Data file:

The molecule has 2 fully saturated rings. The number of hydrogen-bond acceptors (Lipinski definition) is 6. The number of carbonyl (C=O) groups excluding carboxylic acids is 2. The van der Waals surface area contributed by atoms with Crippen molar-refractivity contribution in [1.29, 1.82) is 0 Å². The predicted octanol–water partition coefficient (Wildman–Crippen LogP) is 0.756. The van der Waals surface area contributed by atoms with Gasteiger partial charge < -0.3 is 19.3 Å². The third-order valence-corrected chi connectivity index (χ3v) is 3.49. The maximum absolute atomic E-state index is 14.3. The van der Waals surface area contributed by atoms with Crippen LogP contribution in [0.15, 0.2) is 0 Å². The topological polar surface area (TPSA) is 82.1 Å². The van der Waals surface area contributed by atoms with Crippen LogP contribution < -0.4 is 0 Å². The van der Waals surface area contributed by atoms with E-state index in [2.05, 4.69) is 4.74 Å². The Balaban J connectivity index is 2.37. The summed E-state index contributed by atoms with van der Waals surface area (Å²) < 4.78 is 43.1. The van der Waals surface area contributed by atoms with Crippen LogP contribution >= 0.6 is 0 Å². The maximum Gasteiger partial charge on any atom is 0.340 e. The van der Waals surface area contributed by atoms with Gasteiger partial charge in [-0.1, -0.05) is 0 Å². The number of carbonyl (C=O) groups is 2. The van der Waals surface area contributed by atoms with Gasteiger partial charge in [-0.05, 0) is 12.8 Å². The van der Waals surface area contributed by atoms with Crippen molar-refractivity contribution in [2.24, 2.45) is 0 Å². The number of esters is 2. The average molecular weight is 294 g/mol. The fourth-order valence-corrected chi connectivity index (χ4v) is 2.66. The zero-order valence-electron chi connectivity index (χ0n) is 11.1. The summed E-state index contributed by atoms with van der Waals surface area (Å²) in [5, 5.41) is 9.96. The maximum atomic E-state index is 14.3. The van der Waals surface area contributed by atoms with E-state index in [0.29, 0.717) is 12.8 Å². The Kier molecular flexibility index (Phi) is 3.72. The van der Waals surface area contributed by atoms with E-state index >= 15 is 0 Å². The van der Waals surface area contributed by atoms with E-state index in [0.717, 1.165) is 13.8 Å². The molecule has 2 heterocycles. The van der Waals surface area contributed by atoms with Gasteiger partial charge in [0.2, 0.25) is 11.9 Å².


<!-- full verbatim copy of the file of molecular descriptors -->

The molecule has 2 fully saturated rings. The number of hydrogen-bond acceptors (Lipinski definition) is 6. The number of carbonyl (C=O) groups excluding carboxylic acids is 2. The van der Waals surface area contributed by atoms with Crippen molar-refractivity contribution in [1.29, 1.82) is 0 Å². The predicted octanol–water partition coefficient (Wildman–Crippen LogP) is 0.756. The van der Waals surface area contributed by atoms with Gasteiger partial charge < -0.3 is 19.3 Å². The third-order valence-corrected chi connectivity index (χ3v) is 3.49. The maximum absolute atomic E-state index is 14.3. The van der Waals surface area contributed by atoms with Crippen LogP contribution in [0.15, 0.2) is 0 Å². The topological polar surface area (TPSA) is 82.1 Å². The van der Waals surface area contributed by atoms with Crippen LogP contribution < -0.4 is 0 Å². The van der Waals surface area contributed by atoms with E-state index in [2.05, 4.69) is 4.74 Å². The Balaban J connectivity index is 2.37. The summed E-state index contributed by atoms with van der Waals surface area (Å²) < 4.78 is 43.1. The van der Waals surface area contributed by atoms with Crippen LogP contribution >= 0.6 is 0 Å². The maximum Gasteiger partial charge on any atom is 0.340 e. The van der Waals surface area contributed by atoms with Gasteiger partial charge in [-0.1, -0.05) is 0 Å². The number of carbonyl (C=O) groups is 2. The van der Waals surface area contributed by atoms with Gasteiger partial charge in [-0.05, 0) is 12.8 Å². The van der Waals surface area contributed by atoms with Crippen molar-refractivity contribution in [2.24, 2.45) is 0 Å². The number of esters is 2. The average molecular weight is 294 g/mol. The fourth-order valence-corrected chi connectivity index (χ4v) is 2.66. The zero-order valence-electron chi connectivity index (χ0n) is 11.1. The summed E-state index contributed by atoms with van der Waals surface area (Å²) in [5, 5.41) is 9.96. The maximum atomic E-state index is 14.3. The van der Waals surface area contributed by atoms with E-state index in [0.29, 0.717) is 12.8 Å². The Kier molecular flexibility index (Phi) is 3.72. The van der Waals surface area contributed by atoms with E-state index >= 15 is 0 Å². The van der Waals surface area contributed by atoms with E-state index in [0.717, 1.165) is 13.8 Å². The molecule has 2 heterocycles. The van der Waals surface area contributed by atoms with Gasteiger partial charge in [0.2, 0.25) is 11.9 Å².